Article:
After a while we came out of the woods and back beside the beach. There were a lot of pilgrims on this stretch and we kept passing them and being passed. Someone would go flying by us, but a hour latter we would find the person resting beside the path. A number of people fell in step with us and joined us for a while. We heard stories about everyone around us and were told that all the pilgrims for kilometers in both directions knew about Ian and I. One intriguing thing was that there were constant stories about a non-English speaking Spaniard who was traveling alone. Ian was quite interested because, back when he thought that we would have spare time, he had packed a Spanish text. He wanted to brush up his Spanish in preparation to attending an academic conference in Spain during the summer of 2009. Of course, he had not opened the book at all, having neither time nor energy for study.
We stopped for lunch and Ian laid down and took a rest.
It is hard to see in the picture but down at the waterline there are hundreds and hundreds of seagulls. I have never seen so many in one place at one time.
At least it was not raining, but it certainly seemed like it might start at any moment.

Nov 25, 2009

Day 17 - Weather turning bad

We continued down the inland side of the beach and there was some beautiful scenery, but the sky was clouding over and a fog was forming over the ocean. Buddhism talks about crossing over to the other shore (becoming enlightened), but with the way the weather was we could not because we couldn't see where it was.
The sand was an interesting dark gray, which suited the day perfectly.
Except for one place where the road cuts across a headland and the last two kilometers, our path followed the beach. Most places we see for a long way in both directions (as in the following picture) but in other places there was a row of trees blocking our view of the water. This was particularly true later in the day.
At one of the small points, there was a park and we decided to stop for a rest. Also it was beginning to rain, just a little - not enough for us to get out our rain clothes, but we thought we should unpack them and put them where we could easily get them. At the park we met a man (shown in the next picture) we had been seeing since morning. We chatted about the weather and our Pilgrimage, and then went our separate ways. Ian and I both had a snack and something to drink, before we started out again.
Another ruined boat - they seemed to be everywhere. Also in the background you can see the railroad tracks. The parallel our trail for most of the day.

Nov 24, 2009

Day 17 - Traversing the dilapidated coastline

Here are a couple more views of the boat that I showed you in my last post. Its state seems very symbolic of the way the whole area was - obvious economic hardship, and still going down. It appeared that it was too late for both the boat and the area.

Just a little further on we came to a port that seemed to have more life, but there were many empty berths and the day's fishing appeared to be over.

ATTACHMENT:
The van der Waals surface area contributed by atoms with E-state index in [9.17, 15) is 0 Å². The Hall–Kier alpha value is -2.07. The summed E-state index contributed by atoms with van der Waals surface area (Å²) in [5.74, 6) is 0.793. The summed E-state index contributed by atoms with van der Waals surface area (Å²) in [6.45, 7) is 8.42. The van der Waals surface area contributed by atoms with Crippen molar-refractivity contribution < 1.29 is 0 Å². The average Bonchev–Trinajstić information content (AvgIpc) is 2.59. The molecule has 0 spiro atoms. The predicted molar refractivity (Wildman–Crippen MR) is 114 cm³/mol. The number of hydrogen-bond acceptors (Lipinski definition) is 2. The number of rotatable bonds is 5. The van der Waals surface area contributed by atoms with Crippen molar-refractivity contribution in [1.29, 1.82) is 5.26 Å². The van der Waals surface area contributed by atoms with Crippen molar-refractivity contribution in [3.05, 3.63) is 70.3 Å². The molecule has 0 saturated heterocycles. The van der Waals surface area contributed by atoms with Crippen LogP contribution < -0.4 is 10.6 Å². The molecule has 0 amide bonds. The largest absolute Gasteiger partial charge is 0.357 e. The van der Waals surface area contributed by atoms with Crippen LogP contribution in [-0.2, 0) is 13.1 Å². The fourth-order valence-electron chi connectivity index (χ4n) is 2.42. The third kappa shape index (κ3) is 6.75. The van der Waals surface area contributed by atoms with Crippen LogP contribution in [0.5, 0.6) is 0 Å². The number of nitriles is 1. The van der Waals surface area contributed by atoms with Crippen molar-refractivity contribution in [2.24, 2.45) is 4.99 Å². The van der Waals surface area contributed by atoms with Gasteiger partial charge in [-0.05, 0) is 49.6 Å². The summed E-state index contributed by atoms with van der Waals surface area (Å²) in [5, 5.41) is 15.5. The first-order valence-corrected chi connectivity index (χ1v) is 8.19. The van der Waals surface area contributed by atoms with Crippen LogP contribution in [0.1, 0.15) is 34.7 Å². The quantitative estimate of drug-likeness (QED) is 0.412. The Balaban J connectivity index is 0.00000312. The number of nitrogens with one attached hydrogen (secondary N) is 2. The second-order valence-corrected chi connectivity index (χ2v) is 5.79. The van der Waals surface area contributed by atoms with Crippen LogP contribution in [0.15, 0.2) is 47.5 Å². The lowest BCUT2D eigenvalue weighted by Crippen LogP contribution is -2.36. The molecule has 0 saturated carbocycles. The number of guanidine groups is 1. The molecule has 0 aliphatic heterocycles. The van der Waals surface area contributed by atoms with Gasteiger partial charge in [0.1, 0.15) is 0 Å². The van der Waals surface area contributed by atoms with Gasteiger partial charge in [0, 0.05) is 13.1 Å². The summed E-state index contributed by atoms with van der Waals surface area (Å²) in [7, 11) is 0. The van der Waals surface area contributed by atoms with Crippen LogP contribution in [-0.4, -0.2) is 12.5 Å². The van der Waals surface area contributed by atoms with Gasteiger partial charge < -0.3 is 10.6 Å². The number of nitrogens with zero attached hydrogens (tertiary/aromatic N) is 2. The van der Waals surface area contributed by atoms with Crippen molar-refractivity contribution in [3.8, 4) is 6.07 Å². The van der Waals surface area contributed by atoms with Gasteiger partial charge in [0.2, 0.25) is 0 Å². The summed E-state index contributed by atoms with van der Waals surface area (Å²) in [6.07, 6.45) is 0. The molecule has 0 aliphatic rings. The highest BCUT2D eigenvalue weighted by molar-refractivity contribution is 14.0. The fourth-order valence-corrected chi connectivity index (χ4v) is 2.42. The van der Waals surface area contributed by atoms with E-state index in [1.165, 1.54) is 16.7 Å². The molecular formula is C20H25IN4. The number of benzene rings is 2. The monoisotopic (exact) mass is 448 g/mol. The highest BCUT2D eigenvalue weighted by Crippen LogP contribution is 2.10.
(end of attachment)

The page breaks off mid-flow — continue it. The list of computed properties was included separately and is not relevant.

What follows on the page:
As we rounded one of the headlands we discovered this torii and the staircase behind it. I would have loved to climb up to the shrine but we did not feel that we had the time. We had a long way to go before reaching our lodge and it looked like it might start raining.
After taking the last picture, I turned around I shot this view of the area we had just walked through. The port that I showed above is behind the seawall on the left.

Nov 23, 2009

Day 17 - Another morning

After breakfast, we got ready to leave and checked out. When we paid our bill we discovered that the woman in charge had given us each four cups of coffee as settai. We thanked her and started walking. It was hot and humid, especially on the path behind the seawall. However, that soon ended and we walked a path bordering a wide beach. There were numerous small boats pulled up above the high tide line.
Although some seemed to be kept up, none of them seemed to be in much use. We could not discover whether the fishing was seasonal or just bad at present.
At least some people were catching something. Here are cleaned fish drying in the sun. The smell was incredible.
This boat looked like it might have been used recently, maybe to catch the fish that were smelling up the area.
Below is an example of a boat that was a complete wreck. It was actually falling apart. In the background you can see the high seawall. The path was at ground level so there was no breeze at all, making it hot, muggy, and miserable walking.

Nov 22, 2009

Day 16 -

Just a few steps farther along the seawall and we could see into the shrine. Notice the unpainted, dilapidated wooden houses behind the shrine. This part of Japan is really feeling the depression.
At about this point the wall between the path and the water disappeared and we started getting a little breeze. It was hot and muggy so even a whiff of fresh air was welcome. We arrived in a town and one of the first things we noticed was a building with lots of activity. As we got closer, we found that it was a car dealership and a garage. There seemed to be a steady stream of people going in and having work done on their cars. I suspect that people were not buying new cars because of a lack of money, so they had to have more maintenance than in the past. The building was kind of neat as you can see from the picture.